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O’Sheas shutting down April 30 to move to Linq

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Leila Navidi

O’Sheas Casino in Las Vegas seen on Thursday, Jan. 5, 2012.

Updated Thursday, March 8, 2012 | 3:10 p.m.

Project Linq

An artist's rendering of the proposed restaurant/entertainment district Project Linq. Launch slideshow »

After three decades as a dependable place for inexpensive drinks, entertainment and low minimum wagering, O'Sheas will be closing at the end of next month and moving to the Linq project.

But contrary to earlier reports, officials with the casino's parent company, Caesars Entertainment, say the 300 people currently working at O'Sheas won't necessarily be losing their jobs.

"We will start meeting with all of those employees to explain to them what they can expect as we begin to move them to other properties," said David Reese, Ceasars senior vice president of human resources for the Las Vegas region.

The current O'Sheas location will close April 30 to facilitate demolition, making way for its new spot in the $500 million Linq development.

O'Sheas employees will be given priority placement at other resorts and casinos, including jobs opening at pools and at the upcoming World Series of Poker, Reese said.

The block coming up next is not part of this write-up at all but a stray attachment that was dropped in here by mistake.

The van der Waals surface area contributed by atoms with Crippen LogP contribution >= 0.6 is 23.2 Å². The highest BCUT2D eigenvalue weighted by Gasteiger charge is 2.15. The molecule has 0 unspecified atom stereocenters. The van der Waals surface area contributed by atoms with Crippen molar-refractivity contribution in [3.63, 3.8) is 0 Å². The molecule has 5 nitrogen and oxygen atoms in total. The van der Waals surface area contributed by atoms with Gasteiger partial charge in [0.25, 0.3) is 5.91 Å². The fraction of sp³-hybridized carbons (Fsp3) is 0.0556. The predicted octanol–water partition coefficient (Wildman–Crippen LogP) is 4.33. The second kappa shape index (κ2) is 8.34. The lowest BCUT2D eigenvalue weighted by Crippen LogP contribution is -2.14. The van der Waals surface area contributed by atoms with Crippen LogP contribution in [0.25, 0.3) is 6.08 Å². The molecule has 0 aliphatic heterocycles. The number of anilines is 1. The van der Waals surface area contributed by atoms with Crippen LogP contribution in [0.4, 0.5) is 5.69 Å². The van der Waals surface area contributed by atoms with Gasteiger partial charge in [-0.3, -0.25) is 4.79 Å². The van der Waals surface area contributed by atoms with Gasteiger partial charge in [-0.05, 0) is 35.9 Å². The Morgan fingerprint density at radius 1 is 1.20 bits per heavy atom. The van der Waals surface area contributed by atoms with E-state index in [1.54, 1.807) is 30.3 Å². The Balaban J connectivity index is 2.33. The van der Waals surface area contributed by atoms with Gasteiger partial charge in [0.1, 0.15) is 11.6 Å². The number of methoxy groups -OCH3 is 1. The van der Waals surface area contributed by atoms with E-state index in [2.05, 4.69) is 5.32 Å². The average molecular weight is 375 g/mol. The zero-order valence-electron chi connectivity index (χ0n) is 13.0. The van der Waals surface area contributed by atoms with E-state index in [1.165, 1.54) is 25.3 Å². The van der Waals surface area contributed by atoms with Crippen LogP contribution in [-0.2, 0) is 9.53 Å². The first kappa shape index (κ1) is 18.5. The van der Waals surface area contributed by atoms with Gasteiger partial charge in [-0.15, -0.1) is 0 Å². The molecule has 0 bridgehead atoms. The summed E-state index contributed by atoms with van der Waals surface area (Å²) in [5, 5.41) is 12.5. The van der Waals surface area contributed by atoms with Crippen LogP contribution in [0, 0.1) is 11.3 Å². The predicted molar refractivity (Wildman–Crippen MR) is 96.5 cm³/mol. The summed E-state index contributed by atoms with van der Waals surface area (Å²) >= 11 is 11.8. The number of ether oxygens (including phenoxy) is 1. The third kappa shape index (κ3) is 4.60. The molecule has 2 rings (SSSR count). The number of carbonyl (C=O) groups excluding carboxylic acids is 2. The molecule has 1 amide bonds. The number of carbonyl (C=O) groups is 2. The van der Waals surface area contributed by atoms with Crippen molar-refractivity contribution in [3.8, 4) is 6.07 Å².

Reese said Caesars, as required by law, emailed O'Sheas employees a warning letter about next month's closing. The letter may have created an impression that the workers were losing their jobs, he said, but the reality is that the employees will not be ousted.

"I will be surprised If we end up displacing very many folks at all," Reese said.

Caesars has been training an average of 75 new employees a week at its Vegas properties. A few former O'Sheas workers could find themselves working for better tips.

"Some might argue it's a step up to be a dealer at Paris or the Flamingo than it is at O'Sheas," Reese said.

Customers of O'Sheas can expect a newer version the Irish-flavored casino when the Linq opens in 2013, company officials say.

From an employment standpoint, the Linq will provide 3,000 construction jobs as work on the project moves from the back lot to more visibility on the Strip during the coming months.

An official groundbreaking is set for later this year, said a Caesars spokeswoman.

When the Linq opens next year, it will provide 1,500 full-time jobs in retail, at the new O'Sheas and other attractions around the 550-foot High Roller observation wheel.

"Eventually this will have a positive impact on the city with about five times more jobs," Reese said.

Read the official press release.

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  1. Re: Coolican's column on whether it was better when the Mob ran Las Vegas. Older workers will be let go and young, hip, happenin' workers will be hired on to better fit the new theme of Linq. Likely would not have happened under Mob management but then neither would Linq. The boys were actually pretty conservative business-wise. Not to worry, though, as there are plenty of vapid young people not graduating from CCSD ready and, sometimes, willing to do minimum wage grunt work.

  2. Just like other corporations, they phase out the old to make way for the underexperienced. When they do so, they know these kids won't know how to fight against the system of cruddy management & its bad decisions.